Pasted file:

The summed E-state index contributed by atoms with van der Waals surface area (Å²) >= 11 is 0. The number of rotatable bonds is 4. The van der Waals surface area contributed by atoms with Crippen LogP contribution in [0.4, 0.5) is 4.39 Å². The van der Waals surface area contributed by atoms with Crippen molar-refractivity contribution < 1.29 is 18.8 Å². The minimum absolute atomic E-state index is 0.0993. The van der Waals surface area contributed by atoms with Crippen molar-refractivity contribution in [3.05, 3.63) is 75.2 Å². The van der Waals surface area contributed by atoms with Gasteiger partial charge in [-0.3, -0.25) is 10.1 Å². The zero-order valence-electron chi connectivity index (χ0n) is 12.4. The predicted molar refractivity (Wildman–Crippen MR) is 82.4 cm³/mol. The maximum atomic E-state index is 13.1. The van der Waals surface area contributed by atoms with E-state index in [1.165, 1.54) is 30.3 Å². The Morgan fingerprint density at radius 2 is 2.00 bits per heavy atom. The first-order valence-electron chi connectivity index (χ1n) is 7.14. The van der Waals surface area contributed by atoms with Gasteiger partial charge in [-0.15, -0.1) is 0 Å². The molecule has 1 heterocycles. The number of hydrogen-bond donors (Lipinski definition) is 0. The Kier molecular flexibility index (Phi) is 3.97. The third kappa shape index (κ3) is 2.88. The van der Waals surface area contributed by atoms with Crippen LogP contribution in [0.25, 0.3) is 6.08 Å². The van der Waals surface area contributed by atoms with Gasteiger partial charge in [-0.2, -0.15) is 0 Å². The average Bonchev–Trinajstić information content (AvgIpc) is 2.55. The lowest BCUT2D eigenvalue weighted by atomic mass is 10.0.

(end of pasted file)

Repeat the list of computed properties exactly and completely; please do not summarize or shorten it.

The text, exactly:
The summed E-state index contributed by atoms with van der Waals surface area (Å²) >= 11 is 0. The number of rotatable bonds is 4. The van der Waals surface area contributed by atoms with Crippen LogP contribution in [0.4, 0.5) is 4.39 Å². The van der Waals surface area contributed by atoms with Crippen molar-refractivity contribution < 1.29 is 18.8 Å². The minimum absolute atomic E-state index is 0.0993. The van der Waals surface area contributed by atoms with Crippen molar-refractivity contribution in [3.05, 3.63) is 75.2 Å². The van der Waals surface area contributed by atoms with Gasteiger partial charge in [-0.3, -0.25) is 10.1 Å². The zero-order valence-electron chi connectivity index (χ0n) is 12.4. The predicted molar refractivity (Wildman–Crippen MR) is 82.4 cm³/mol. The maximum atomic E-state index is 13.1. The van der Waals surface area contributed by atoms with E-state index in [1.165, 1.54) is 30.3 Å². The Morgan fingerprint density at radius 2 is 2.00 bits per heavy atom. The first-order valence-electron chi connectivity index (χ1n) is 7.14. The van der Waals surface area contributed by atoms with Gasteiger partial charge in [-0.15, -0.1) is 0 Å². The molecule has 1 heterocycles. The number of hydrogen-bond donors (Lipinski definition) is 0. The Kier molecular flexibility index (Phi) is 3.97. The third kappa shape index (κ3) is 2.88. The van der Waals surface area contributed by atoms with Crippen LogP contribution in [0.25, 0.3) is 6.08 Å². The van der Waals surface area contributed by atoms with Gasteiger partial charge in [-0.2, -0.15) is 0 Å². The average Bonchev–Trinajstić information content (AvgIpc) is 2.55. The lowest BCUT2D eigenvalue weighted by atomic mass is 10.0.